Aims: Cardiac allograft vasculopathy (CAV) is the major cause of increased morbidity and mortality after heart transplantation. Peripheral endothelial dysfunction (PED) is associated with early atherosclerosis and future risk of major adverse cardiovascular events (MACE) in non-heart transplant population. We aimed to investigate the association of PED with future MACE, and plaque progression assessed by intravascular ultrasound (IVUS) after heart transplantation. Methods and results: We included 66 transplant patients who underwent serial IVUS surveillance for CAV and baseline assessment of peripheral endothelial function using reactive hyperaemia peripheral arterial tonometry. PED was defined as reactive hyperaemia index < 2. The primary endpoint of the study was to investigate the association of PED with CAV progression assessed by intravascular ultrasound (IVUS). CAV progression was assessed as the change (Δ) in plaque volume divided by segment length, and Δ plaque index (plaque volume/vessel volume), adjusted for the time between IVUS measurements (median 3.0 [2.2, 3.1] years). The secondary endpoint was to investigate the association between PED and future MACE, which was defined as any incident of revascularization, heart failure hospitalization, stroke, myocardial infarction, re-transplantation, and death. Patients with PED (n = 27) had more yearly plaque progression (0.50 ± 0.66 vs. 0.15 ± 0.50 mm3/mm/year, P = 0.02) and a higher Δ plaque index (2.41 ± 2.53% vs. 0.69 ± 2.22%, P = 0.01). Patients with PED were more likely to experience MACE during a median follow-up of 8.2 years (interquartile range [7.6, 8.4]), after adjustment for potential cofounders such as age, high-density lipoprotein cholesterol levels, total rejection score, baseline International Society for Heart & Lung Transplantation CAV grade, and indication of transplantation. (hazard ratio 2.15, 95% confidence interval [1.09, 4.23], P = 0.03). Conclusions: Peripheral endothelial dysfunction is associated with increased plaque progression and adverse long-term cardiovascular outcomes in transplant patients. PED assessment might be a useful clinical tool for risk stratification after heart transplantation.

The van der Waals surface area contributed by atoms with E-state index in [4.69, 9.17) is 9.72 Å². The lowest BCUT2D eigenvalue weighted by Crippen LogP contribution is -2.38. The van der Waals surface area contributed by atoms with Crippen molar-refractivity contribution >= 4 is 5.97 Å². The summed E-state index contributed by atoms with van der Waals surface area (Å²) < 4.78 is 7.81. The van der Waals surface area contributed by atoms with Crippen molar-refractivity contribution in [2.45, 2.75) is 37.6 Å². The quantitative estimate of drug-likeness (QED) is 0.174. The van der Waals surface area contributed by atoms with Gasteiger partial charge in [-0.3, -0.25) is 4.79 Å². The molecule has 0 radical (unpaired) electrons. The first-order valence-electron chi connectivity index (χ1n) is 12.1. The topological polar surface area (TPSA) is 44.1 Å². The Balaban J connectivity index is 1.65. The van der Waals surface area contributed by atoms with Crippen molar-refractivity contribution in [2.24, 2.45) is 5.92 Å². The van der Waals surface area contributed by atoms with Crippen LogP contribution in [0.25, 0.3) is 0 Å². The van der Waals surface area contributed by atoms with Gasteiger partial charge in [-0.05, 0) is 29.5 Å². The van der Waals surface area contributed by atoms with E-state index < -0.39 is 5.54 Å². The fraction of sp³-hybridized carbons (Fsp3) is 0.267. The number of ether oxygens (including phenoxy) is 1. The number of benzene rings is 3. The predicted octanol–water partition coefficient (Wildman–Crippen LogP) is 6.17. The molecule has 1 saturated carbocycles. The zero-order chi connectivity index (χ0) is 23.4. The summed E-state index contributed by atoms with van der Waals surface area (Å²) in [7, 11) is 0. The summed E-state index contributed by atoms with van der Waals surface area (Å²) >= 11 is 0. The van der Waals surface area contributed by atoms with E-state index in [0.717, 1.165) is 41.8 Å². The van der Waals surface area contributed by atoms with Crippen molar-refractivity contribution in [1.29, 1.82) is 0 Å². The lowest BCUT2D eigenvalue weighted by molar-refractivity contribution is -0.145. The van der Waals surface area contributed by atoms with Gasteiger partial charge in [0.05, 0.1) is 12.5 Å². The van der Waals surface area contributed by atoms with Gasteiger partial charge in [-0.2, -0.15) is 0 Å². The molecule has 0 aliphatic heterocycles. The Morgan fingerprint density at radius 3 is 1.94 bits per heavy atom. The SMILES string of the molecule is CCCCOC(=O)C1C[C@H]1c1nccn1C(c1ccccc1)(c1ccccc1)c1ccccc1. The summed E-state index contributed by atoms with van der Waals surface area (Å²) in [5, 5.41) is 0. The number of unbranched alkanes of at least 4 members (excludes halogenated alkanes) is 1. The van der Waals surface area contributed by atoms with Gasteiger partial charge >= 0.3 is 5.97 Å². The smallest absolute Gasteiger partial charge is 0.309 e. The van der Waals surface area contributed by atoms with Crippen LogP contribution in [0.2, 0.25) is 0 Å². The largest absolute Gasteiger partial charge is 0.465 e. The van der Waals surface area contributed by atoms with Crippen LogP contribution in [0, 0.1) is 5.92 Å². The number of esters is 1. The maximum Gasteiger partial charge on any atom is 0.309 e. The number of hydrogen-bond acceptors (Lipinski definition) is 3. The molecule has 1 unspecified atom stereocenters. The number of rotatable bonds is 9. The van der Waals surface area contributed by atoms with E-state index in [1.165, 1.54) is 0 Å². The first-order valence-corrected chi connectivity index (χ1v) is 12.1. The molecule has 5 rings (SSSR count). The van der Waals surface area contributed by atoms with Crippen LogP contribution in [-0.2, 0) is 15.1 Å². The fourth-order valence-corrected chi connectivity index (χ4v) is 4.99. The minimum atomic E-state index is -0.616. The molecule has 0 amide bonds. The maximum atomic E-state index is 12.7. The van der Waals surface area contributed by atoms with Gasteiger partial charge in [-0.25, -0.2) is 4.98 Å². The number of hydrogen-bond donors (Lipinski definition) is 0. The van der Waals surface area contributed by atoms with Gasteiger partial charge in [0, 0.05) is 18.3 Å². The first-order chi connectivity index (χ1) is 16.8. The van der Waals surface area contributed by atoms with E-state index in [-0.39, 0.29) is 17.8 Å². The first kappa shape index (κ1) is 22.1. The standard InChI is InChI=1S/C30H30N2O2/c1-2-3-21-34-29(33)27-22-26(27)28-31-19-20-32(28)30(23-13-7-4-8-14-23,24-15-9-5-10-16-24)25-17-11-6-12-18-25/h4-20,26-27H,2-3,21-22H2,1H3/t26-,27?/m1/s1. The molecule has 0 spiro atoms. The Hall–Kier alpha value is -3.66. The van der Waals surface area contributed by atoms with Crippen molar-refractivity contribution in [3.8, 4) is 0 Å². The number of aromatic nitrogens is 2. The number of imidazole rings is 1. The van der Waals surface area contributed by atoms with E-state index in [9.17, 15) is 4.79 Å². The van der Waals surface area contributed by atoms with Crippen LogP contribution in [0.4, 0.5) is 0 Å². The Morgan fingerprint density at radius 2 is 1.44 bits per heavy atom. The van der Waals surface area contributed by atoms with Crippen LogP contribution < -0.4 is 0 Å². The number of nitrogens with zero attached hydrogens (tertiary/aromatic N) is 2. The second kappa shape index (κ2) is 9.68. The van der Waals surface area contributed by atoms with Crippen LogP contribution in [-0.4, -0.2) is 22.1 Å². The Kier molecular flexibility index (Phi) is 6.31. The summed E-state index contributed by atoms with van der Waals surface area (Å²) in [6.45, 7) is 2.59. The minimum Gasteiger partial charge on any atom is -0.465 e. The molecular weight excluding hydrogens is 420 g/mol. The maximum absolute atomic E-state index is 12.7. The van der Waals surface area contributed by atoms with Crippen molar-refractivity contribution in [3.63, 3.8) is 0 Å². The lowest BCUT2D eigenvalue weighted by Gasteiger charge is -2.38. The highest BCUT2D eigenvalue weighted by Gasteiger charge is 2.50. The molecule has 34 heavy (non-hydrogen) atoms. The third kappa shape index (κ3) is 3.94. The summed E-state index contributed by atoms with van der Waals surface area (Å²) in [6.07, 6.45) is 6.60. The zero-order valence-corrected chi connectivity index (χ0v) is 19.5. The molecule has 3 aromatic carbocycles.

ASJC Scopus subject areas
- Cardiology and Cardiovascular Medicine